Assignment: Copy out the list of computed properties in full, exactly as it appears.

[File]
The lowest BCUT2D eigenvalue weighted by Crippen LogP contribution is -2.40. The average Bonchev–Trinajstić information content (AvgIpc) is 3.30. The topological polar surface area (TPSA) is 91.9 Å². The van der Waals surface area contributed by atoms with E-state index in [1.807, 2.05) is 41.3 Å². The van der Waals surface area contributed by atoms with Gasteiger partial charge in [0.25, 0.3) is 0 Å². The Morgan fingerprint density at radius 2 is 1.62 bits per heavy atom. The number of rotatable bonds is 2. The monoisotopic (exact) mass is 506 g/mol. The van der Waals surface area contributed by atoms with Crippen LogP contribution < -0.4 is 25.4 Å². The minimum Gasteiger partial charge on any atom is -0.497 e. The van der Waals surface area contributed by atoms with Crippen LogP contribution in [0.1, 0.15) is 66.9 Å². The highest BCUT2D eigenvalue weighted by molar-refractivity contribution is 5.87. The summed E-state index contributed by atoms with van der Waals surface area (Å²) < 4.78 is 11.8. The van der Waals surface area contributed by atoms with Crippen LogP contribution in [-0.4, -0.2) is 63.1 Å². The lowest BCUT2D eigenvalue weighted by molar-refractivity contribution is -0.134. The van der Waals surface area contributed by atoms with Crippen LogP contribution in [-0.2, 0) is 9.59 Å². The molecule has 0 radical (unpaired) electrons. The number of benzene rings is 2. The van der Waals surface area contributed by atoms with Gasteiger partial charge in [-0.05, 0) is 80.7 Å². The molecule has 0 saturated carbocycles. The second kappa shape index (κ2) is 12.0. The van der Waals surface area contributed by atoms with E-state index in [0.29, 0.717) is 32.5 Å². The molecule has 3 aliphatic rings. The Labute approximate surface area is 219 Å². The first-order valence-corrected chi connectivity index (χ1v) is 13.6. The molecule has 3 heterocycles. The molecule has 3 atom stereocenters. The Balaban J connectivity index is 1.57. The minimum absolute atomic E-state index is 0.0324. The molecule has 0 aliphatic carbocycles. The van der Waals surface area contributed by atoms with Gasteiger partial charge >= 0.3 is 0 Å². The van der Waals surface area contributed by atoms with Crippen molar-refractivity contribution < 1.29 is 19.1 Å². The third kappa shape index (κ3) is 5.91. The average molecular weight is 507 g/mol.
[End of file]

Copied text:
The lowest BCUT2D eigenvalue weighted by Crippen LogP contribution is -2.40. The average Bonchev–Trinajstić information content (AvgIpc) is 3.30. The topological polar surface area (TPSA) is 91.9 Å². The van der Waals surface area contributed by atoms with E-state index in [1.807, 2.05) is 41.3 Å². The van der Waals surface area contributed by atoms with Gasteiger partial charge in [0.25, 0.3) is 0 Å². The Morgan fingerprint density at radius 2 is 1.62 bits per heavy atom. The number of rotatable bonds is 2. The monoisotopic (exact) mass is 506 g/mol. The van der Waals surface area contributed by atoms with Crippen LogP contribution < -0.4 is 25.4 Å². The minimum Gasteiger partial charge on any atom is -0.497 e. The van der Waals surface area contributed by atoms with Crippen LogP contribution in [0.1, 0.15) is 66.9 Å². The highest BCUT2D eigenvalue weighted by molar-refractivity contribution is 5.87. The summed E-state index contributed by atoms with van der Waals surface area (Å²) < 4.78 is 11.8. The van der Waals surface area contributed by atoms with Crippen LogP contribution in [-0.4, -0.2) is 63.1 Å². The lowest BCUT2D eigenvalue weighted by molar-refractivity contribution is -0.134. The van der Waals surface area contributed by atoms with Crippen LogP contribution in [-0.2, 0) is 9.59 Å². The molecule has 0 radical (unpaired) electrons. The number of benzene rings is 2. The van der Waals surface area contributed by atoms with Gasteiger partial charge in [-0.05, 0) is 80.7 Å². The molecule has 0 saturated carbocycles. The second kappa shape index (κ2) is 12.0. The van der Waals surface area contributed by atoms with E-state index in [0.29, 0.717) is 32.5 Å². The molecule has 3 aliphatic rings. The Labute approximate surface area is 219 Å². The first-order valence-corrected chi connectivity index (χ1v) is 13.6. The molecule has 3 heterocycles. The molecule has 3 atom stereocenters. The Balaban J connectivity index is 1.57. The minimum absolute atomic E-state index is 0.0324. The molecule has 0 aliphatic carbocycles. The van der Waals surface area contributed by atoms with Gasteiger partial charge >= 0.3 is 0 Å². The van der Waals surface area contributed by atoms with Crippen molar-refractivity contribution < 1.29 is 19.1 Å². The third kappa shape index (κ3) is 5.91. The average molecular weight is 507 g/mol.